The British medical journal, The Lancet, has retracted a controversial study from 1998 in which the author suggested a link between autism and the measles,mumps and rubella (MMR) vaccine.
What are the specific violations?
Dr. Wakefield is accused of abusing his position and subjecting children to intrusive procedures that weren’t indicated.
There are also issues of conflict of interest where Wakefield received funding from the Legal Aid Board through a solicitor who hoped to mount a legal action against the manufacturer and that he had also filed a patent application for a new vaccine.
The General Medical Council had said that several parts of Wakefield’s paper are incorrect, in particular that the children in the study were “consecutively referred” that have been proven false.
The paper published in 1998 never found a definite link between autism and the vaccines; however Wakefield had suggested there was during a press conference in London.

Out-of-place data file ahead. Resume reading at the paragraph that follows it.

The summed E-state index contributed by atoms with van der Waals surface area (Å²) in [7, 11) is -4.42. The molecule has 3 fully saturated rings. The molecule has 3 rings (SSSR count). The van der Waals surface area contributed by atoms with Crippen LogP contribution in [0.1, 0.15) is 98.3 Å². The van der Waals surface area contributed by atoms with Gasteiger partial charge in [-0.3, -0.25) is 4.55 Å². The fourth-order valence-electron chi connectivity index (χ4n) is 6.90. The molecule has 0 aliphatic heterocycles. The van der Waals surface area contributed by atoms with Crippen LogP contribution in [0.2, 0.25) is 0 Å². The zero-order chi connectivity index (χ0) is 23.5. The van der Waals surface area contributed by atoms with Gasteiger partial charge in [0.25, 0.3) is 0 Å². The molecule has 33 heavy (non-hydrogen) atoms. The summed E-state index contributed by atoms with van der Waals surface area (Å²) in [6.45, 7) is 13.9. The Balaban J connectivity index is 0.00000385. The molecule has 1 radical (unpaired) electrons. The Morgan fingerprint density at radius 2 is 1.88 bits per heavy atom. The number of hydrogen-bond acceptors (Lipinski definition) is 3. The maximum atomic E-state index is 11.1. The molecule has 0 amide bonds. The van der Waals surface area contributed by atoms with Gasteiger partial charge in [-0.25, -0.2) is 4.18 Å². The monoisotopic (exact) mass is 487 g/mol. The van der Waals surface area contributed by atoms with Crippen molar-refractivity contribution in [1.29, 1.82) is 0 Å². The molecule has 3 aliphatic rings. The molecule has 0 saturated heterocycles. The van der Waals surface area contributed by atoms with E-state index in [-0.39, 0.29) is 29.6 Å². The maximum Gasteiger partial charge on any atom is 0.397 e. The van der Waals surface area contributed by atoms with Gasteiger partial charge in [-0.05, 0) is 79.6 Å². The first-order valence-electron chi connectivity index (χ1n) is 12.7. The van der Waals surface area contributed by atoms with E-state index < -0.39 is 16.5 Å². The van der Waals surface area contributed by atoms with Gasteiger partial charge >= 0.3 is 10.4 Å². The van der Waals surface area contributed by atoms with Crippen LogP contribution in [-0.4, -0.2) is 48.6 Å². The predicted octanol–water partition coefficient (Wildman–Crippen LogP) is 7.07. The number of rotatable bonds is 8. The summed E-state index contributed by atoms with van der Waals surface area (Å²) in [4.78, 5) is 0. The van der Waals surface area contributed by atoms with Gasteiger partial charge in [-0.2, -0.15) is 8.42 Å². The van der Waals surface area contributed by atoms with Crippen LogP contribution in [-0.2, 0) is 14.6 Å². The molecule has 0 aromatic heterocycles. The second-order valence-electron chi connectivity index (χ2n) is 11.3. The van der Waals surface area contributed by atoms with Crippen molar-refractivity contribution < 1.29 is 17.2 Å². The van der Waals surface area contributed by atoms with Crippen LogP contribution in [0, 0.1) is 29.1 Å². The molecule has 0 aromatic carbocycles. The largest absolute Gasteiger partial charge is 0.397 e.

What was the outcome of this study?
Many believe this study caused numerous people to not get their children vaccinated with the MMR vaccine and to this day is evidenced by measles cases and outbreaks occurring with more frequency.
Subsequent studies have shown no link between the MMR vaccine and autism. Last year, the U.S. “vaccine court” rejected U.S. lawsuits claiming that there was a plausible link between the vaccine and autism.